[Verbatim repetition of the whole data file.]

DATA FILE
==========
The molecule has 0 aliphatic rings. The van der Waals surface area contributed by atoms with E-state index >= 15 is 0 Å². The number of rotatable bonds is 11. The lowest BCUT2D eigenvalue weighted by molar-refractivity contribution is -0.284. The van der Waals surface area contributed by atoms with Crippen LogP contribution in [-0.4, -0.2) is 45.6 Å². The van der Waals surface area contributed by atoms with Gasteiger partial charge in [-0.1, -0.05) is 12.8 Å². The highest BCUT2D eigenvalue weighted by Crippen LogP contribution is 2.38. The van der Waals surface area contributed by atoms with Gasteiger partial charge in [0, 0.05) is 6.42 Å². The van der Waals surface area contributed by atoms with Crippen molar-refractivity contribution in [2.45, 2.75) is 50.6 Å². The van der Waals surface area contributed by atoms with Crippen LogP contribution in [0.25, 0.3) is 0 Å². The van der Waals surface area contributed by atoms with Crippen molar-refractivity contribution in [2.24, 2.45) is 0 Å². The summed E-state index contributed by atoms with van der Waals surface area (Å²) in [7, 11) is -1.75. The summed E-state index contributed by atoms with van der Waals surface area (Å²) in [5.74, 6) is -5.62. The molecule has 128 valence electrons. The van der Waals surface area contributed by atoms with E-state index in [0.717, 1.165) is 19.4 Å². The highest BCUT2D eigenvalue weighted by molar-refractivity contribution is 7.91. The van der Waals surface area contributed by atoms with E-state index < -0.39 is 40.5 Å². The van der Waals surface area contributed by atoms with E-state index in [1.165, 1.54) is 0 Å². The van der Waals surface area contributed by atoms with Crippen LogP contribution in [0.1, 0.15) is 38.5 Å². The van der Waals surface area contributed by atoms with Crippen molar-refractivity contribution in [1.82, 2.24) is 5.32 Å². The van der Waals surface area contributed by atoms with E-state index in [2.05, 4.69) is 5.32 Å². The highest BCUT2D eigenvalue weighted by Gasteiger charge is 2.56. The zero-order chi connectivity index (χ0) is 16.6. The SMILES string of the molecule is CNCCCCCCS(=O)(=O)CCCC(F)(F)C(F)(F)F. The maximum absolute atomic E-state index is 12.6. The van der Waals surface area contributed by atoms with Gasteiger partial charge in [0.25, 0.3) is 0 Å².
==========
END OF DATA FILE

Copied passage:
The molecule has 0 aliphatic rings. The van der Waals surface area contributed by atoms with E-state index >= 15 is 0 Å². The number of rotatable bonds is 11. The lowest BCUT2D eigenvalue weighted by molar-refractivity contribution is -0.284. The van der Waals surface area contributed by atoms with Crippen LogP contribution in [-0.4, -0.2) is 45.6 Å². The van der Waals surface area contributed by atoms with Gasteiger partial charge in [-0.1, -0.05) is 12.8 Å². The highest BCUT2D eigenvalue weighted by Crippen LogP contribution is 2.38. The van der Waals surface area contributed by atoms with Gasteiger partial charge in [0, 0.05) is 6.42 Å². The van der Waals surface area contributed by atoms with Crippen molar-refractivity contribution in [2.45, 2.75) is 50.6 Å². The van der Waals surface area contributed by atoms with Crippen LogP contribution in [0.25, 0.3) is 0 Å². The van der Waals surface area contributed by atoms with Crippen molar-refractivity contribution in [2.24, 2.45) is 0 Å². The summed E-state index contributed by atoms with van der Waals surface area (Å²) in [7, 11) is -1.75. The summed E-state index contributed by atoms with van der Waals surface area (Å²) in [5.74, 6) is -5.62. The molecule has 128 valence electrons. The van der Waals surface area contributed by atoms with E-state index in [0.717, 1.165) is 19.4 Å². The highest BCUT2D eigenvalue weighted by molar-refractivity contribution is 7.91. The van der Waals surface area contributed by atoms with E-state index < -0.39 is 40.5 Å². The van der Waals surface area contributed by atoms with E-state index in [1.165, 1.54) is 0 Å². The van der Waals surface area contributed by atoms with Crippen LogP contribution in [0.1, 0.15) is 38.5 Å². The van der Waals surface area contributed by atoms with Crippen molar-refractivity contribution in [1.82, 2.24) is 5.32 Å². The van der Waals surface area contributed by atoms with E-state index in [2.05, 4.69) is 5.32 Å². The highest BCUT2D eigenvalue weighted by Gasteiger charge is 2.56. The zero-order chi connectivity index (χ0) is 16.6. The SMILES string of the molecule is CNCCCCCCS(=O)(=O)CCCC(F)(F)C(F)(F)F. The maximum absolute atomic E-state index is 12.6. The van der Waals surface area contributed by atoms with Gasteiger partial charge in [0.25, 0.3) is 0 Å².